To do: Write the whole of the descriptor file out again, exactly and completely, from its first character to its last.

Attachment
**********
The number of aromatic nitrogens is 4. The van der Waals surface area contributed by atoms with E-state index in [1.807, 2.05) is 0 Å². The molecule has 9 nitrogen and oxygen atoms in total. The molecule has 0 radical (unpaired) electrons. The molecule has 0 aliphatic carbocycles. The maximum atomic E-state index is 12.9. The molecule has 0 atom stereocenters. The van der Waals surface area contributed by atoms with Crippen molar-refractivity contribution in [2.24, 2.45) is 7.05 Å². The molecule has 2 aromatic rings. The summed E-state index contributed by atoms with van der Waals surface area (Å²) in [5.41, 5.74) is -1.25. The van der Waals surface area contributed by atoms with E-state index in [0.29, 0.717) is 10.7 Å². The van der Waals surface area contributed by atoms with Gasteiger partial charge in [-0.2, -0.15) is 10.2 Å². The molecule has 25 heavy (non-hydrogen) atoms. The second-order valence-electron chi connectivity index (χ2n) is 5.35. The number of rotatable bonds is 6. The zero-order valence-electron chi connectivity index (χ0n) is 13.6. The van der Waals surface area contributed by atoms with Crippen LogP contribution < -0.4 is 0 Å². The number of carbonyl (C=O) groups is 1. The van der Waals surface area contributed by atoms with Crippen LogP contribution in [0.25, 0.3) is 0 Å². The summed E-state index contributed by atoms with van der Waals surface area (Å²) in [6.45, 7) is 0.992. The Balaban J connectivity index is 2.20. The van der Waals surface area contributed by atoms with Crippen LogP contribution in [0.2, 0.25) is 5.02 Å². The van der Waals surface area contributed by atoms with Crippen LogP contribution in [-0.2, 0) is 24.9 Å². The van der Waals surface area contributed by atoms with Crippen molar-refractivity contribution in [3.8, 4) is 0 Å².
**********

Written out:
The number of aromatic nitrogens is 4. The van der Waals surface area contributed by atoms with E-state index in [1.807, 2.05) is 0 Å². The molecule has 9 nitrogen and oxygen atoms in total. The molecule has 0 radical (unpaired) electrons. The molecule has 0 aliphatic carbocycles. The maximum atomic E-state index is 12.9. The molecule has 0 atom stereocenters. The van der Waals surface area contributed by atoms with Crippen molar-refractivity contribution in [2.24, 2.45) is 7.05 Å². The molecule has 2 aromatic rings. The summed E-state index contributed by atoms with van der Waals surface area (Å²) in [5.41, 5.74) is -1.25. The van der Waals surface area contributed by atoms with E-state index in [0.29, 0.717) is 10.7 Å². The van der Waals surface area contributed by atoms with Gasteiger partial charge in [-0.2, -0.15) is 10.2 Å². The molecule has 25 heavy (non-hydrogen) atoms. The second-order valence-electron chi connectivity index (χ2n) is 5.35. The number of rotatable bonds is 6. The zero-order valence-electron chi connectivity index (χ0n) is 13.6. The van der Waals surface area contributed by atoms with Crippen LogP contribution < -0.4 is 0 Å². The number of carbonyl (C=O) groups is 1. The van der Waals surface area contributed by atoms with Crippen LogP contribution in [0.25, 0.3) is 0 Å². The summed E-state index contributed by atoms with van der Waals surface area (Å²) in [6.45, 7) is 0.992. The Balaban J connectivity index is 2.20. The van der Waals surface area contributed by atoms with Crippen LogP contribution in [0.2, 0.25) is 5.02 Å². The van der Waals surface area contributed by atoms with Crippen LogP contribution in [-0.2, 0) is 24.9 Å². The van der Waals surface area contributed by atoms with Crippen molar-refractivity contribution in [3.8, 4) is 0 Å².